Though cycling can provide many benefits, tumescence dysfunction can be one of the more serious problems. Here’s what a cyclist needs to know to protect himself.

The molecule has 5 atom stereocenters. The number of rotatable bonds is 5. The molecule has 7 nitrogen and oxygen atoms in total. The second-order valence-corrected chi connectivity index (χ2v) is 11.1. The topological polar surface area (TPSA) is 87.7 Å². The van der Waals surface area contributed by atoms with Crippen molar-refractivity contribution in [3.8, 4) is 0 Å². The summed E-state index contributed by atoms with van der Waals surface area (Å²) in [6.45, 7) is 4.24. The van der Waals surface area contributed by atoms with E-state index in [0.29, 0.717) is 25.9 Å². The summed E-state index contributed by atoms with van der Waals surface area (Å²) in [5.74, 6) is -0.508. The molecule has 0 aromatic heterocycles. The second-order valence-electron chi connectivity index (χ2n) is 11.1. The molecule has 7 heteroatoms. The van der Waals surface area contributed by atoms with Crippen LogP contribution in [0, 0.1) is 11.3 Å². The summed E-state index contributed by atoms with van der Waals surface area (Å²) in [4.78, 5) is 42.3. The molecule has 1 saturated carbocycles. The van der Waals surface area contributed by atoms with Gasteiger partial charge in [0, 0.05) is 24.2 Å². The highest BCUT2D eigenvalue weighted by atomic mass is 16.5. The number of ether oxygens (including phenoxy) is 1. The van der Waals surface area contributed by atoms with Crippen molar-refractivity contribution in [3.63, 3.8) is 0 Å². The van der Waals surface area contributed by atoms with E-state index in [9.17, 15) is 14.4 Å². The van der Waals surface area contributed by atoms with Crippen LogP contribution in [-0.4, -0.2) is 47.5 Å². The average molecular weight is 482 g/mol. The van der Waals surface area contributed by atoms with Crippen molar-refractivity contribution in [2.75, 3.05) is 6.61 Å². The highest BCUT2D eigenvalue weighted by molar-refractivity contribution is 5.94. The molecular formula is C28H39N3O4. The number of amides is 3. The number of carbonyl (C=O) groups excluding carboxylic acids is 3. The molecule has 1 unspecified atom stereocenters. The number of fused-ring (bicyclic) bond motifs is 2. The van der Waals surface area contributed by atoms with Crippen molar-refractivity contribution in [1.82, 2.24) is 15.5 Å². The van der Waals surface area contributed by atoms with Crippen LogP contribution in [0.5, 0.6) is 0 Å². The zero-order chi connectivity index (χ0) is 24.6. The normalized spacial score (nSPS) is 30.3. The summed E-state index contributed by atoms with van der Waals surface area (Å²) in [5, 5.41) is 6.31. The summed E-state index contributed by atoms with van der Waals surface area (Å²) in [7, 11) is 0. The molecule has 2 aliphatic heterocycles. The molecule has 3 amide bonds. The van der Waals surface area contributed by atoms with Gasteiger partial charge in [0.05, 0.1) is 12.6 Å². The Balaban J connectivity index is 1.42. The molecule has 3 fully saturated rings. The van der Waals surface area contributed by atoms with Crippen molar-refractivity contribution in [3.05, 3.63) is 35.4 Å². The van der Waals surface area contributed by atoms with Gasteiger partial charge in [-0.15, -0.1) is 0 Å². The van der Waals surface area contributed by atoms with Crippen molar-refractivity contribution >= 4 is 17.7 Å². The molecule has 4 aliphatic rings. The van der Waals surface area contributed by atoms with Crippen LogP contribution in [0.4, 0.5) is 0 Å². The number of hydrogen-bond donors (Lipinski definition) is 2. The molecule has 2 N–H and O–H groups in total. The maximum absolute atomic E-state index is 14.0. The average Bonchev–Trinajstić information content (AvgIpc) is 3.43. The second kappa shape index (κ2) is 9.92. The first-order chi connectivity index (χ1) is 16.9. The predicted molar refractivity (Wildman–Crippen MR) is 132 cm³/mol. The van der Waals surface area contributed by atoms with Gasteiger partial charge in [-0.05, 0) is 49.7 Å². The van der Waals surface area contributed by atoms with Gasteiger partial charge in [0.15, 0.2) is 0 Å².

Attention Cyclists: How to Avoid Tumescence Dysfunction When a man is spending a lot of time on his bicycle, he’s likely doing what he can to promote his best possible health. But what happens when all that bike riding leads to serious member health problems? Unfortunately, many cyclists find that over time, they start to experience member health issues, such as nerve problems and tumescence dysfunction. When a guy is spending more than three hours a week in the cycle seat, he’s much more prone to manhood injury. Here’s what a guy needs to know to lessen the chances of winding up with tumescence dysfunction and other male organ problems as a result of his cycling habit. The problem lies in the seat Many men who cycle on a regular basis will trick out their ride, so to speak, with the best gadgets meant to give them more distance, stamina and comfort. But an integral part of the bike itself – the seat – is often the cause of many issues for men, including tumescence dysfunction. That’s because of the way the seat is designed. Most bicycle seats have a small “seat” near the back and a “nose” near the front. Most men who ride bikes will lean forward onto the nose, sometimes lifting off the back of the seat entirely. This puts pressure on a part of the body that was never meant to handle pressure. In fact, when a guy thinks about the way he rides, he might notice that the nose of the seat is wedged right between his thighs, pressing against the area right behind the sacks. Obviously there are many things in the area that are quite delicate, including all the plumbing for the manhood. The good news is that a guy can change his bike riding habits to help improve his blood flow and manhood function, and help him avoid male organ problems in the future. Here are a few ways a guy can help himself: 1. Choose a new seat. Recognizing the problems that can result from the way most men ride their bikes, cycling companies have created seats that don’t have a “nose” but instead require a man to sit back on the www.man1health.com seat, putting pressure on the muscles where it actually belongs. This takes some time getting used to, but the more time a guy spends on his bike, the more natural the new stance will feel. 2. Wear padded shorts. In addition to the new seat, padded shorts provide a way to disperse the pressure on the nether regions, thus allowing blood to flow more freely even when a man is sitting back on the seat and applying pressure to the area between the legs. 3. Change the handlebars. A man can adjust the bike handlebars to help him sit more upright, rather than hunched over. Though he might sacrifice some speed, he will have the benefit of keeping things up to speed in the bedroom instead. 4. Don’t tilt the seat. Having a new seat is completely negated by tilting it forward and leaning on the edge of it. A guy will need to learn how to ride on his new seat, not try to make it act and feel like his old one. 5. Take regular breaks. No matter how a guy chooses to ride, he needs to take regular breaks to allow the blood flow in his body to come back to normal. Stopping once an hour to walk around and spend some time away from the seat is best. In addition to taking the time to learn how to use a new seat and stance, a cyclist can help his equipment even more through the regular use of a good member health crème (health professionals recommend Man 1 Man Oil, which is clinically proven mild and safe for skin). He should specifically look for a crème that contains L-carntine, which helps fight against peripheral nerve damage, as well as L-arginine, which helps enhance blood flow through the manhood. Both these can help a guy preserve and enhance his male organ sensation and health. www.man1health.com
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